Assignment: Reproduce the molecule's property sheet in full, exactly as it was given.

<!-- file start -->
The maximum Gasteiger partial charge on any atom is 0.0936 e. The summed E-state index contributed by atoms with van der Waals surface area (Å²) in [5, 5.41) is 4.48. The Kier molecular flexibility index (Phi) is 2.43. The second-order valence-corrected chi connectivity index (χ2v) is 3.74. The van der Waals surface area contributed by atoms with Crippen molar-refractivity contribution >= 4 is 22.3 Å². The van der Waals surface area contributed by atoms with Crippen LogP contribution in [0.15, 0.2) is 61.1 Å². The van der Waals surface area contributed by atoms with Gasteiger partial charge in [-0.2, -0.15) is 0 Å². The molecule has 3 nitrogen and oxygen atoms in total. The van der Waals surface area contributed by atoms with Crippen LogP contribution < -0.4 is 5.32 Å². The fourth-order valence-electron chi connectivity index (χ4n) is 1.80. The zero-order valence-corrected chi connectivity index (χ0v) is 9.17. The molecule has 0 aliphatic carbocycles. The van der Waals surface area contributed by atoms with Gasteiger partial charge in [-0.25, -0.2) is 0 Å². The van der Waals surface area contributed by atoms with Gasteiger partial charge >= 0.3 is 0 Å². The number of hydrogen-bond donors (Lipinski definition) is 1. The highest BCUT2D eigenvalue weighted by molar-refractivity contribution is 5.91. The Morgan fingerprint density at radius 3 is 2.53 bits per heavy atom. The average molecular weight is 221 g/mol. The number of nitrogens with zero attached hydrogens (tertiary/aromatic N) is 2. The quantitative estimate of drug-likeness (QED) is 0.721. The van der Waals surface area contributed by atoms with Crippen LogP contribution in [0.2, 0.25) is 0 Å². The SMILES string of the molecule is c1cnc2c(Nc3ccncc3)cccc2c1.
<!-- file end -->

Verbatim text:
The maximum Gasteiger partial charge on any atom is 0.0936 e. The summed E-state index contributed by atoms with van der Waals surface area (Å²) in [5, 5.41) is 4.48. The Kier molecular flexibility index (Phi) is 2.43. The second-order valence-corrected chi connectivity index (χ2v) is 3.74. The van der Waals surface area contributed by atoms with Crippen molar-refractivity contribution >= 4 is 22.3 Å². The van der Waals surface area contributed by atoms with Crippen LogP contribution in [0.15, 0.2) is 61.1 Å². The van der Waals surface area contributed by atoms with Gasteiger partial charge in [-0.2, -0.15) is 0 Å². The molecule has 3 nitrogen and oxygen atoms in total. The van der Waals surface area contributed by atoms with Crippen LogP contribution < -0.4 is 5.32 Å². The fourth-order valence-electron chi connectivity index (χ4n) is 1.80. The zero-order valence-corrected chi connectivity index (χ0v) is 9.17. The molecule has 0 aliphatic carbocycles. The van der Waals surface area contributed by atoms with Gasteiger partial charge in [-0.25, -0.2) is 0 Å². The van der Waals surface area contributed by atoms with Gasteiger partial charge >= 0.3 is 0 Å². The number of hydrogen-bond donors (Lipinski definition) is 1. The highest BCUT2D eigenvalue weighted by molar-refractivity contribution is 5.91. The Morgan fingerprint density at radius 3 is 2.53 bits per heavy atom. The average molecular weight is 221 g/mol. The number of nitrogens with zero attached hydrogens (tertiary/aromatic N) is 2. The quantitative estimate of drug-likeness (QED) is 0.721. The van der Waals surface area contributed by atoms with Crippen LogP contribution in [0.2, 0.25) is 0 Å². The SMILES string of the molecule is c1cnc2c(Nc3ccncc3)cccc2c1.